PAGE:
03 March 2017

Putting Australia on the blockchain map - Standards Australia releases Roadmap for Blockchain Standards

This article was written by Scott Farrell, Claire Warren, Max Allan and Henry Wells.

Yesterday, Standards Australia released its Roadmap for Blockchain Standards. The Roadmap marks the commencement of its role at the forefront of the international standards and sets the blueprint for Australia’s leadership.

In Australia, the Roadmap is an important step in developing a collective Australian position on the priorities for blockchain standards and contributing to the establishment of industry, consumer and market confidence in the use and application of blockchain technologies, most notably in financial services, government and supply chain management (particularly in agriculture). Beyond Australia, the Roadmap contributes to the construction of the international standards to facilitate the use of the new technology across borders and across industries and sectors. It has come just in time. Australia will host the first international blockchain standards meeting in April 2017.

If you are involved in blockchain or distributed ledger technology, want to be or just want to understand what it is all about, this Roadmap is a critical part of navigating a rapidly developing landscape. In this Alert we give you a snapshot of what the Roadmap reveals and what it means.

A copy of Standards Australia’s Roadmap for Blockchain Standards can be found here and a copy of Standards Australia's media release can be found here. If you are new to blockchain, our explainer can be found here and some of our further analysis on the use of the technology can be found here.

Why is Australia leading blockchain standards?

Australia is emerging as one of the global leaders in blockchain development.

Important work in the the private sector, such as the exploration of blockchain to replace Australia’s primary sharemarket settlement system by the ASX and Digital Asset (see here for more detail on this), contributes significantly to this. Research in the public sector, such as that being conducted by the Australian Government’s leading data science body (Data 61, part of the CSIRO) on a strategic foresight study and use cases for the technology is also important (see here for more detail, the interim report is due shortly). Australia is “strongly pursuing” work in the technology as noted by the Australian Treasurer in his recent speech to the G20.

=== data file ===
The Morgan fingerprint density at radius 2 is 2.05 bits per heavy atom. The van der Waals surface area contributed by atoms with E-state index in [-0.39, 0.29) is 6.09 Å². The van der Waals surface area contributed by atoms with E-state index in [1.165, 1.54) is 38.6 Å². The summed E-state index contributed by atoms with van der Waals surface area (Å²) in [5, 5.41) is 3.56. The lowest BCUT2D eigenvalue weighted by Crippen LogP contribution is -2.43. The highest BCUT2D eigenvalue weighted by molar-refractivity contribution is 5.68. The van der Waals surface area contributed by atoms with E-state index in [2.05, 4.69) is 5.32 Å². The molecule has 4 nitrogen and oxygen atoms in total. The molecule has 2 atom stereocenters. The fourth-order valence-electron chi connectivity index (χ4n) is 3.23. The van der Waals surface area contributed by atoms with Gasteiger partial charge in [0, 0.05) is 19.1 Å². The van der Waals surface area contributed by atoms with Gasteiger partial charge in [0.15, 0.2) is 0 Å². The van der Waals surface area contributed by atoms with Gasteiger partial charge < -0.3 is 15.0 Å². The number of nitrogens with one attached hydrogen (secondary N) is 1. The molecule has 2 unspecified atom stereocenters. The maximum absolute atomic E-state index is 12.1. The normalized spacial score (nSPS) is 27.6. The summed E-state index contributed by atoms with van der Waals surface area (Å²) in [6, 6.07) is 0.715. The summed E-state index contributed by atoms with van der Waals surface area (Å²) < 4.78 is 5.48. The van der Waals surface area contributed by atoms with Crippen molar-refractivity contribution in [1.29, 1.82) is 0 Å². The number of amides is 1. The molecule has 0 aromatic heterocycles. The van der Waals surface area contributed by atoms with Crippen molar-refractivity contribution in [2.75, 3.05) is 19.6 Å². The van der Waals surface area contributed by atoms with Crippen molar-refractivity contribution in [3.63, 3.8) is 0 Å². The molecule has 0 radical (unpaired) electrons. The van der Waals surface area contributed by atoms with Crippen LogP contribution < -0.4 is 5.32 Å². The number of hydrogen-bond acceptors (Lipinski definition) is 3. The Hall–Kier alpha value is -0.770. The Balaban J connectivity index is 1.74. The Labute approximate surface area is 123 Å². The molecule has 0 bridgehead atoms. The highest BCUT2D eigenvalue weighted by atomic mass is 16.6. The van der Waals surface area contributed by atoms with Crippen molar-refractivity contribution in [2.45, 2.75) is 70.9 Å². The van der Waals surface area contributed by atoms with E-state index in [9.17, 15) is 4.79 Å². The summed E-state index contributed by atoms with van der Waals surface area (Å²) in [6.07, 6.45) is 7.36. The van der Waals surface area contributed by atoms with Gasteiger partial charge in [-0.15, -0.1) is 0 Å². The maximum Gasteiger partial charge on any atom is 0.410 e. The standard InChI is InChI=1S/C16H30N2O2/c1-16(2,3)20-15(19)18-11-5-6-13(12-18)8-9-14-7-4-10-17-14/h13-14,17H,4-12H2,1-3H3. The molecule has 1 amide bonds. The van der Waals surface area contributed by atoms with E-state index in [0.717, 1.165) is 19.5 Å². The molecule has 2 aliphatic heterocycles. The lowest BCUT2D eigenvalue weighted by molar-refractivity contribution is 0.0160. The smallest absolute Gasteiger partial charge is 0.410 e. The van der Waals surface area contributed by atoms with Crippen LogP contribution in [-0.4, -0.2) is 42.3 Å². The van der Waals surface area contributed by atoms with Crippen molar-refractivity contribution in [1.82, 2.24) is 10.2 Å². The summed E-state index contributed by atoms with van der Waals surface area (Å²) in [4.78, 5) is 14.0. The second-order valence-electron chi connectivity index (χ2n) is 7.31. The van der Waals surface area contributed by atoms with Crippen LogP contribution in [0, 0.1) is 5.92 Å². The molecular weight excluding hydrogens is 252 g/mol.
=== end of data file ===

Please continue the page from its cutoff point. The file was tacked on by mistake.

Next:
In this context, the leading role of Standards Australia in the international blockchain standards is understandable. In April 2016, Standards Australia proposed that there be a new international technical committee of the International Organization for Standardization (ISO) to create standards for blockchain and electronic distributed ledger technologies. The new committee would be responsible for supporting innovation and competition by covering blockchain standards topics including interoperability, terminology, privacy, security and auditing. This proposal was accepted in September 2016 and a new technical committee (ISO TC 307) formed with Standards Australia appointed to manage the secretariat, and Mr Craig Dunn (who is also Chair of the Australian Government’s FinTech Advisory Group), appointed to chair the international committee. There are currently 33 member nations of ISO TC 307 including: Germany, United Kingdom, Japan, Russia, France, Singapore, China, USA and many others.

Standards Australia’s work, together with the other Australian public and private sector projects in development, will enable Australia, and Australian businesses, to design, develop and construct the international standards to support the global deployment of blockchain technologies. As the Australian Treasurer, the Hon. Scott Morrison MP, said on the release of the Roadmap, “distributed ledger technologies have the potential to re-engineer international trade in goods and services and deliver greater efficiency and security for financial transactions” and “Australia’s leadership in developing blockchain standards promotes our position as a global centre for distributed ledger technologies”.